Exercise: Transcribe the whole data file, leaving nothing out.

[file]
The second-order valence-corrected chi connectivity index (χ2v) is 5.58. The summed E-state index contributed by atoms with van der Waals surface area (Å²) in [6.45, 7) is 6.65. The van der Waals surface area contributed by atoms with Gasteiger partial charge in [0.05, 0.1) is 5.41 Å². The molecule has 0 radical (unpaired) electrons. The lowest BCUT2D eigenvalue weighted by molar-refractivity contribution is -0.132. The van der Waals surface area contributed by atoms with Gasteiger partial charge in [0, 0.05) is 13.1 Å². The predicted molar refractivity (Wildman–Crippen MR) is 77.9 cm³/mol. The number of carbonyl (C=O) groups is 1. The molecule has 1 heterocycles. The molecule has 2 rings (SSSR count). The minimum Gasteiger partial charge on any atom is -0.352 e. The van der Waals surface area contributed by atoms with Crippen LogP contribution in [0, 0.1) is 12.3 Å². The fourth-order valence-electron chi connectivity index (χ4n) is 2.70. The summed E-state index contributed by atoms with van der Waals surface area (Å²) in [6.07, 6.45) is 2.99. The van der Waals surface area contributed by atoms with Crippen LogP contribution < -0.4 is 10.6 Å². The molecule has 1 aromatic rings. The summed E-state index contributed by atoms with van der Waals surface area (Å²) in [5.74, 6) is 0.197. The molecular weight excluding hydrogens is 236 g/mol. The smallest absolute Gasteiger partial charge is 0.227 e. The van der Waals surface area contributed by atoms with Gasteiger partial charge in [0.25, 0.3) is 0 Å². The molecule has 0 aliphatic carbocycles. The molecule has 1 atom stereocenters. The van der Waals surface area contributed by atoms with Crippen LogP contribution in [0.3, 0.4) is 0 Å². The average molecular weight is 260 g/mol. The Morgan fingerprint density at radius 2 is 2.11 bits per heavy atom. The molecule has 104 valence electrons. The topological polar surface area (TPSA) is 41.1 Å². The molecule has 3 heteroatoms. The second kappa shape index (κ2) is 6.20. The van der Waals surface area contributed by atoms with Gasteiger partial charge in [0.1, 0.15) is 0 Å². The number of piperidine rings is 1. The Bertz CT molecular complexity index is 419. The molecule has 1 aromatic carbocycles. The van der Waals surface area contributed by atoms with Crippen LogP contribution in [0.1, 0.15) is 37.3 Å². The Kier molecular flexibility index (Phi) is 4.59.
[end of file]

The second-order valence-corrected chi connectivity index (χ2v) is 5.58. The summed E-state index contributed by atoms with van der Waals surface area (Å²) in [6.45, 7) is 6.65. The van der Waals surface area contributed by atoms with Gasteiger partial charge in [0.05, 0.1) is 5.41 Å². The molecule has 0 radical (unpaired) electrons. The lowest BCUT2D eigenvalue weighted by molar-refractivity contribution is -0.132. The van der Waals surface area contributed by atoms with Gasteiger partial charge in [0, 0.05) is 13.1 Å². The predicted molar refractivity (Wildman–Crippen MR) is 77.9 cm³/mol. The number of carbonyl (C=O) groups is 1. The molecule has 1 heterocycles. The molecule has 2 rings (SSSR count). The minimum Gasteiger partial charge on any atom is -0.352 e. The van der Waals surface area contributed by atoms with Crippen LogP contribution in [0, 0.1) is 12.3 Å². The fourth-order valence-electron chi connectivity index (χ4n) is 2.70. The summed E-state index contributed by atoms with van der Waals surface area (Å²) in [6.07, 6.45) is 2.99. The van der Waals surface area contributed by atoms with Crippen LogP contribution < -0.4 is 10.6 Å². The molecule has 1 aromatic rings. The summed E-state index contributed by atoms with van der Waals surface area (Å²) in [5.74, 6) is 0.197. The molecular weight excluding hydrogens is 236 g/mol. The smallest absolute Gasteiger partial charge is 0.227 e. The van der Waals surface area contributed by atoms with Gasteiger partial charge in [0.25, 0.3) is 0 Å². The molecule has 0 aliphatic carbocycles. The molecule has 1 atom stereocenters. The van der Waals surface area contributed by atoms with Crippen LogP contribution in [0.3, 0.4) is 0 Å². The average molecular weight is 260 g/mol. The Morgan fingerprint density at radius 2 is 2.11 bits per heavy atom. The molecule has 104 valence electrons. The topological polar surface area (TPSA) is 41.1 Å². The molecule has 3 heteroatoms. The second kappa shape index (κ2) is 6.20. The van der Waals surface area contributed by atoms with Gasteiger partial charge in [0.1, 0.15) is 0 Å². The number of piperidine rings is 1. The Bertz CT molecular complexity index is 419. The molecule has 1 aromatic carbocycles. The van der Waals surface area contributed by atoms with Crippen LogP contribution in [0.1, 0.15) is 37.3 Å². The Kier molecular flexibility index (Phi) is 4.59.